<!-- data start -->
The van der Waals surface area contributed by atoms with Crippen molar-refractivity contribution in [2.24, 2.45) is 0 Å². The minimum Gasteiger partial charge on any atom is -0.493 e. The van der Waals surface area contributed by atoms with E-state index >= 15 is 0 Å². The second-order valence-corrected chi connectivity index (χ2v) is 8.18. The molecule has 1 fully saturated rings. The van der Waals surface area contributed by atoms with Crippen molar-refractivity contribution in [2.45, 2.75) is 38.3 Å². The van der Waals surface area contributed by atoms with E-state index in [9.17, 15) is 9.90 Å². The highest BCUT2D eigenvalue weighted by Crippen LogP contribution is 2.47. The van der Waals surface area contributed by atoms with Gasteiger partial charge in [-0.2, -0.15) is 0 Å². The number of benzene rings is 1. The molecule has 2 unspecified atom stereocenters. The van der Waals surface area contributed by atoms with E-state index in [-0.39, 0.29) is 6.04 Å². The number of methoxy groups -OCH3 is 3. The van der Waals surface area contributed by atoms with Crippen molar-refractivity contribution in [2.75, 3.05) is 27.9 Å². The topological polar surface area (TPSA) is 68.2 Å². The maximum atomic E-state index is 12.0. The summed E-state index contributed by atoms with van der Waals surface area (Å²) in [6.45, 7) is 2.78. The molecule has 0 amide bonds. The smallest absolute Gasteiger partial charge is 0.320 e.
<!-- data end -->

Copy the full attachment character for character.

The van der Waals surface area contributed by atoms with Crippen molar-refractivity contribution in [2.24, 2.45) is 0 Å². The minimum Gasteiger partial charge on any atom is -0.493 e. The van der Waals surface area contributed by atoms with E-state index >= 15 is 0 Å². The second-order valence-corrected chi connectivity index (χ2v) is 8.18. The molecule has 1 fully saturated rings. The van der Waals surface area contributed by atoms with Crippen molar-refractivity contribution in [2.45, 2.75) is 38.3 Å². The van der Waals surface area contributed by atoms with E-state index in [9.17, 15) is 9.90 Å². The highest BCUT2D eigenvalue weighted by Crippen LogP contribution is 2.47. The van der Waals surface area contributed by atoms with Gasteiger partial charge in [-0.2, -0.15) is 0 Å². The number of benzene rings is 1. The molecule has 2 unspecified atom stereocenters. The van der Waals surface area contributed by atoms with E-state index in [-0.39, 0.29) is 6.04 Å². The number of methoxy groups -OCH3 is 3. The van der Waals surface area contributed by atoms with Crippen molar-refractivity contribution in [2.75, 3.05) is 27.9 Å². The topological polar surface area (TPSA) is 68.2 Å². The maximum atomic E-state index is 12.0. The summed E-state index contributed by atoms with van der Waals surface area (Å²) in [6.45, 7) is 2.78. The molecule has 0 amide bonds. The smallest absolute Gasteiger partial charge is 0.320 e.